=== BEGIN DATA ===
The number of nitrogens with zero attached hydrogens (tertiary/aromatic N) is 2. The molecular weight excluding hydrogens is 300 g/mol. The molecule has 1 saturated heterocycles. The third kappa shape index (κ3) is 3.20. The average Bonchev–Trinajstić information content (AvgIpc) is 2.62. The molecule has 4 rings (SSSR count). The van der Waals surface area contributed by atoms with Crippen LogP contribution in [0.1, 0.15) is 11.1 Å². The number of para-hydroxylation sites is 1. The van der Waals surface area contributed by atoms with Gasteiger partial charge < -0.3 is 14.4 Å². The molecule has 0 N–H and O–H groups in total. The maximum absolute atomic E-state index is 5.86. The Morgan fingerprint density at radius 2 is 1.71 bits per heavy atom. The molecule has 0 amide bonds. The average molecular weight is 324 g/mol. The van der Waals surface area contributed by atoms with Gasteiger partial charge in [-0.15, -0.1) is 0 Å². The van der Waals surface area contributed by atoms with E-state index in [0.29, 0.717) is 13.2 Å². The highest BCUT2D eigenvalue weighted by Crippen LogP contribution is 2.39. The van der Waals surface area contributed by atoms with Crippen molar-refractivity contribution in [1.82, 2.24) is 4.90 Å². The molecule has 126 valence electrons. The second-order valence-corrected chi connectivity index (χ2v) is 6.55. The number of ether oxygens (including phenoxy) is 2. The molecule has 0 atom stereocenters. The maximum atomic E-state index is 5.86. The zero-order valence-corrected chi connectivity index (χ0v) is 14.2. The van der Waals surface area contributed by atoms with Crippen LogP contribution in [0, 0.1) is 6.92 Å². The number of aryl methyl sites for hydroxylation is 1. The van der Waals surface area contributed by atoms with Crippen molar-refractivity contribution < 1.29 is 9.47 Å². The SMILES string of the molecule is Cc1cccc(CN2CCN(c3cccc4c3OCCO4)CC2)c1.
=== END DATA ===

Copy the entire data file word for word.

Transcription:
The number of nitrogens with zero attached hydrogens (tertiary/aromatic N) is 2. The molecular weight excluding hydrogens is 300 g/mol. The molecule has 1 saturated heterocycles. The third kappa shape index (κ3) is 3.20. The average Bonchev–Trinajstić information content (AvgIpc) is 2.62. The molecule has 4 rings (SSSR count). The van der Waals surface area contributed by atoms with Crippen LogP contribution in [0.1, 0.15) is 11.1 Å². The number of para-hydroxylation sites is 1. The van der Waals surface area contributed by atoms with Gasteiger partial charge < -0.3 is 14.4 Å². The molecule has 0 N–H and O–H groups in total. The maximum absolute atomic E-state index is 5.86. The Morgan fingerprint density at radius 2 is 1.71 bits per heavy atom. The molecule has 0 amide bonds. The average molecular weight is 324 g/mol. The van der Waals surface area contributed by atoms with Gasteiger partial charge in [-0.15, -0.1) is 0 Å². The van der Waals surface area contributed by atoms with E-state index in [0.29, 0.717) is 13.2 Å². The highest BCUT2D eigenvalue weighted by Crippen LogP contribution is 2.39. The van der Waals surface area contributed by atoms with Crippen molar-refractivity contribution in [1.82, 2.24) is 4.90 Å². The molecule has 126 valence electrons. The second-order valence-corrected chi connectivity index (χ2v) is 6.55. The number of ether oxygens (including phenoxy) is 2. The molecule has 0 atom stereocenters. The maximum atomic E-state index is 5.86. The zero-order valence-corrected chi connectivity index (χ0v) is 14.2. The van der Waals surface area contributed by atoms with Crippen LogP contribution in [0, 0.1) is 6.92 Å². The number of aryl methyl sites for hydroxylation is 1. The van der Waals surface area contributed by atoms with Crippen molar-refractivity contribution < 1.29 is 9.47 Å². The SMILES string of the molecule is Cc1cccc(CN2CCN(c3cccc4c3OCCO4)CC2)c1.